carer in east riding

The reason why I chose to become a carer in East Riding has a very deep story. My mum was taken from us 4 years ago and since then I’ve started working in the business she started 11 years ago with my dad. At the moment, I am learning all of the roles in the business, but especially, I wanted to have an insight into caring as I have never experienced this before.

I went out into the Haltemprice area with our lovely carer Sue. Sue has been with us well over 7 and a half years, is very experienced and loves her job at Caremark. I have personal experience with her and know she is a great carer as she looked after my mum in her last months and days. My mum was a very strong resilient person and just wanted her to get some sleep, although Sue kept popping her head in, and every time my mum would open one eye and say “I’m okay Sue, go to sleep!”

As soon as I started, it opened my eyes straight away. Going to someone’s home, and getting them up out of bed and ready for the day may sound easy, but it’s definitely not. Especially when someone may not have the mobility to do the things that we can.
As a carer you really have to be the helping hands that they need, assisting them with personal care, out of bed into a chair, making them dinner and getting their shopping amongst other things. All the things we take for granted but others certainly don’t.

My own experience as a carer in East Riding

I covered all areas when I went out. I assisted someone to walk and it was very nerve racking thinking about the responsibility I had in my hands, being scared she might fall. This is where you need to be patient and careful with everyone as you definitely don’t want accidents to happen.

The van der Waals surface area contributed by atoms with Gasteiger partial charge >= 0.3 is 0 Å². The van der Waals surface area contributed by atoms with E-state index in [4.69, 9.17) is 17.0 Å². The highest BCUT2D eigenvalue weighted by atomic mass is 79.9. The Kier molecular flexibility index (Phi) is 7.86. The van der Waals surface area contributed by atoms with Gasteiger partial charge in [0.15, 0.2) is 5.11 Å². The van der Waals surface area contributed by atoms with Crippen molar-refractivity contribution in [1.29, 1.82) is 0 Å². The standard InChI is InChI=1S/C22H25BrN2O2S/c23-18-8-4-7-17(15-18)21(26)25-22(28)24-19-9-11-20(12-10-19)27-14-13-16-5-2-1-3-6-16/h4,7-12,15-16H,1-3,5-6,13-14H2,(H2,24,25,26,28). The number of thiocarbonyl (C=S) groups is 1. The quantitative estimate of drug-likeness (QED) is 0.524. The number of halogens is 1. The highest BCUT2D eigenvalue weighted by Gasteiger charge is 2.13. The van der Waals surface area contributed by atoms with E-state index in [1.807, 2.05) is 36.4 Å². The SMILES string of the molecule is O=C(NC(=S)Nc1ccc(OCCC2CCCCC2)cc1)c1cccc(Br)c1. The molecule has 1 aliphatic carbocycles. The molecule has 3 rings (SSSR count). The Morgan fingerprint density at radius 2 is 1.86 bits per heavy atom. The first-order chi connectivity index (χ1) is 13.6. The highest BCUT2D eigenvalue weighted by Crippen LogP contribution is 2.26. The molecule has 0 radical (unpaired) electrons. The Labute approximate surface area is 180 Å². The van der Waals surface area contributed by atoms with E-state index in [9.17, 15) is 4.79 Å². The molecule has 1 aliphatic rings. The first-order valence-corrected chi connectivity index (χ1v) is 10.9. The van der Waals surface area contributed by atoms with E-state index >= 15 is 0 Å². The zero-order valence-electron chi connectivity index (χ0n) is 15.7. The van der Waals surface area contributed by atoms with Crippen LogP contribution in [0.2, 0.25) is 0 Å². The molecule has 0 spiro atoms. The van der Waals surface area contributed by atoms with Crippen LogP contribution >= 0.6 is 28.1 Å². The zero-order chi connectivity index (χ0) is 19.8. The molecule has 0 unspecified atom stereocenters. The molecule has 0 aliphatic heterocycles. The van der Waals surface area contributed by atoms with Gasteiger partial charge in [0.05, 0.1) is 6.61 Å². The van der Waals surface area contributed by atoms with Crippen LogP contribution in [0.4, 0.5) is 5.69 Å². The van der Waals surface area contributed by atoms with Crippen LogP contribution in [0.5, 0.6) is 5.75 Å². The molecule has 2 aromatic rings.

I saw some very daunting situations where you would need to think fast and also solve them quickly. You need to be able to do this as it will happen daily. This is entirely normal for the frontline carers due to the varying needs of the customers as there can be many complications.
I loved chatting to the customers, being a companion for them to talk to and make them a cup of tea. The simple things go such a long way, knowing they have someone to trust and rely on.
Something else that also opened my eyes was the amount that carers are underappreciated and on occasions treated as “unskilled workers” which is entirely wrong.

For example, due to coronavirus, queues at the shops can be long. When you have a shopping call you get an hour to get in and get out with all the shopping done. Yet carers are not allowed to skip the queue only NHS are. Sue was telling me about the number of conflicts she has had trying to explain to people she can’t wait, yet they still tell her no. This is very frustrating as we are not shopping for ourselves but for vulnerable people, people that are sheltering!

Altogether, going into this I was definitely naïve about caring, it is a lot harder than I first thought It was going to be. But I actually really enjoyed it. Being able to go and see what every carer experiences daily. It is definitely a very rewarding job and a highly skilled one too. To be able to get up every day, when every day is different and anything could be thrown at you, is a great achievement to every carer out there. My eyes are definitely now wide open.


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